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Hill training advice

Deadeye DuckDeadeye Duck Posts: 419
edited June 2009 in Road beginners
Hi all, after recently getting into road bikes I've found that if I was to say I was bad at hills It'd be an understatement.

Now I know that to get better at hill I just simply have to ride more hills, and thankfully I have a badgillion to choose from around me. What I don't know is the best way to train on them.

Do I pick the one that most resembles a cliff face and go till I blow, then repeat after recovery, or is it better to do repititions on an easier hill? Do I spin or do I get out the saddle and grind? Do I mix it up in a route so that I'm doing a hill for a bit and then flats for a bit?

I know there's no quick fix but I'd rather do it right first time than do any potential damage to myself.

Thanks in advance for the help.
Schwinn Fastback Comp : FCN 5
The Flying Scot : FCN 515q6cuv.png
My Life, My Bike & My Xbox

Posts

  • bobtbuilderbobtbuilder Posts: 1,537
    If you have time for a longish ride, I would choose a hilly route, but not repeat the same hill time after time. Unless you have huge willpower, repeat hill climbs for long periods can get boring!

    However, if you can only get out for an hour or so in an evening, then same hill repetitions may suit. As with most things, variety will help keep you motivated.

    As for gradients - target the type that you struggle on most. Personally, I am good on short steep hills, but rubbish on longer drags, so I focus on those.

    Finally, you will have to figure out for yourself what feels more natural to you: spinning or grinding. I know that spinning is the "done thing" now, but I find it more tiring than my natural grinding style, and so I'm gonna stay a happy grinder! :) I also like to get out of the saddle quite a bit, whereas my riding buddy remains seated 99% of the time.
  • MettanMettan Posts: 2,103
    Do I pick the one that most resembles a cliff face and go till I blow, then repeat after recovery, or is it better to do repititions on an easier hill? Do I spin or do I get out the saddle and grind? Do I mix it up in a route so that I'm doing a hill for a bit and then flats for a bit?

    I know there's no quick fix but I'd rather do it right first time than do any potential damage to myself.

    Thanks in advance for the help.

    If you're new to Road bikes and building your fitness up, just spin up a range of typical inclines during your regular loops - with regular riding your cardio-fitness/bike fitness will improve quite markedly. I've got a little 25 mile loop with ~ 900 ft of climbing in it - nice, easy, quick, but I ride it 5 or 6 times a week at present (usually at 5.00 am ish) - just simple regular riding, nothing fancy - again your fitness (and power) will improve quite markedly with simple regular riding at a reasonable intensity.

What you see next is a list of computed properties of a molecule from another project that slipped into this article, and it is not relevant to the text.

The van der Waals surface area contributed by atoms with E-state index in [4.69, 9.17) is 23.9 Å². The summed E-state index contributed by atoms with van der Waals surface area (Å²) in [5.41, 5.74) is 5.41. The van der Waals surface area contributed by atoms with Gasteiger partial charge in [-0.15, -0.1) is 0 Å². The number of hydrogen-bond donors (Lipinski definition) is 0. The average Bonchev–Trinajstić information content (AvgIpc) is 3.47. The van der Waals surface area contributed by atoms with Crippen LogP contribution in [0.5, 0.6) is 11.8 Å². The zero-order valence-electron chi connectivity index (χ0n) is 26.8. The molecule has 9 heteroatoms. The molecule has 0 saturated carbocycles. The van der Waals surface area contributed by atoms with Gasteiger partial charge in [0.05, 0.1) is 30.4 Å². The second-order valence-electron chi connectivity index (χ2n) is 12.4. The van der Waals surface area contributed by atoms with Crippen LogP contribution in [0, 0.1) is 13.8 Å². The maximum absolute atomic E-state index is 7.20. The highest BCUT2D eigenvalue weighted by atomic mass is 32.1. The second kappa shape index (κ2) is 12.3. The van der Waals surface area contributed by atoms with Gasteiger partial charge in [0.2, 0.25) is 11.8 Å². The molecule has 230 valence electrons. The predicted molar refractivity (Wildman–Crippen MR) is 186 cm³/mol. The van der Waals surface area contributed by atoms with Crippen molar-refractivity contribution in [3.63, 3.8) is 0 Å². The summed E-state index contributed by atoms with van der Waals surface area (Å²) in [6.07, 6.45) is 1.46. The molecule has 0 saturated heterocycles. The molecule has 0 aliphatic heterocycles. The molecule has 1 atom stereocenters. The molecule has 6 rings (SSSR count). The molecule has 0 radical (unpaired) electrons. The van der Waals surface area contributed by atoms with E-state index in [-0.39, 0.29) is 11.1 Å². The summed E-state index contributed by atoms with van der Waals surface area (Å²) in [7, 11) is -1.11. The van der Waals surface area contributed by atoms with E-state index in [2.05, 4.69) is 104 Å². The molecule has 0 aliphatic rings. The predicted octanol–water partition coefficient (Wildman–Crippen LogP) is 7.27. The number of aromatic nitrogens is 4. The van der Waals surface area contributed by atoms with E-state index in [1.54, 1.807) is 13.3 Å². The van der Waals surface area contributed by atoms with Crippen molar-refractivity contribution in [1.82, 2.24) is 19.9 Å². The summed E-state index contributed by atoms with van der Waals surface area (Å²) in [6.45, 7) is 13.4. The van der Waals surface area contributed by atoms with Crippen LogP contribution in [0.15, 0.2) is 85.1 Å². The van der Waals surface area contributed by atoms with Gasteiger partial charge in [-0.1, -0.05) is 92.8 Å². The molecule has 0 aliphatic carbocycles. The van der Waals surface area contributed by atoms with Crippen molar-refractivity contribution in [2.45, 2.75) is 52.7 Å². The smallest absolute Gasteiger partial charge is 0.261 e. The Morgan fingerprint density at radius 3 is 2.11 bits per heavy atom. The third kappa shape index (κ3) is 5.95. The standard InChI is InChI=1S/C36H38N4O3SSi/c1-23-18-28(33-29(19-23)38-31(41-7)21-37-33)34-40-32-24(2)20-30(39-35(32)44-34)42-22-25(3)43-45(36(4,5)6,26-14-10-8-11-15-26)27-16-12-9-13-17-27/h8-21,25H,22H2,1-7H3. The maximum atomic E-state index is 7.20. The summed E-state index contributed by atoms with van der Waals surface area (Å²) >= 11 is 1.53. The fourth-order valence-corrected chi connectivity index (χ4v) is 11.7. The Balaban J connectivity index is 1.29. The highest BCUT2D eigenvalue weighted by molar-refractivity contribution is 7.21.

• Deadeye DuckDeadeye Duck Posts: 419
    Thanks for the help guys/gals.
    Yeah, I'm hoping since I'm only just starting, I'll see improvements over all terrain types (i.e. flats, uphills & downhills), but I'd like to get in hill training right from the get go. Which hopefully, with you're help, I'll be able to do now. :)
    Schwinn Fastback Comp : FCN 5
    The Flying Scot : FCN 515q6cuv.png
    My Life, My Bike & My Xbox
  • NoNotAgainNoNotAgain Posts: 91
    Usually you should stay in the seat as long as possible.
    Your heart rate will go up when you grind since you are using more muscle groups.

    Nonetheless for taller and / or stronger riders, grinding is great for shorter, extremely steep hills.

    You can as well go out of the saddle on really long climbs just to have your legs relax a tad.

    For training, I'd say basically choose something rather longish, not too steep and maybe add a killer hill sometimes that you will use all your power on within two minutes.
    1,000km+ a month, strictly road.
  • Deadeye DuckDeadeye Duck Posts: 419
    Ooh, just a quick thought. When out of the saddle, what are the main muscle groups used as well as legs? is there much arm involvement? I know when sprinting, arms come into play alot as you can pull up on the opposite side of the bike to what you're pushing down on the pedal etc, but do they get used much in climbing?
    Schwinn Fastback Comp : FCN 5
    The Flying Scot : FCN 515q6cuv.png
    My Life, My Bike & My Xbox
  • NoNotAgainNoNotAgain Posts: 91
    No arms.
    When you climb, your body should move as little as possible to keep the heart rate low.
    1,000km+ a month, strictly road.
  • keef66keef66 Posts: 13,123
    I have several regular loops which all involve a selection of hills. I treat all the short ones as interval training, and try to power up as quickly as possible then recover on the flat or downhill. The couple of longer ones - over a mile - I try to keep seated and spin up at a constant pace I could maintain indefinitely, pretending I'm climbing in the alps. (As if)

    I'm definitely getting quicker, although last night I turned out of the drive to find myself in the middle of a time trial and being overtaken by a young racing snake who made me look as if I was going backwards.

    I checked their times on the web this morning. They were doing the hilly 11 miles in 28 mins whereas I took 40.

    Something to aim for; all I have to do is get my average speed up from 16 to 23 mph!

    Quite handy discovering a time trial course at the end of the drive.
  • NoNotAgainNoNotAgain Posts: 91
    keef66 wrote:
    Something to aim for; all I have to do is get my average speed up from 16 to 23 mph!

    At least you chose a very humble target. :wink:
    1,000km+ a month, strictly road.
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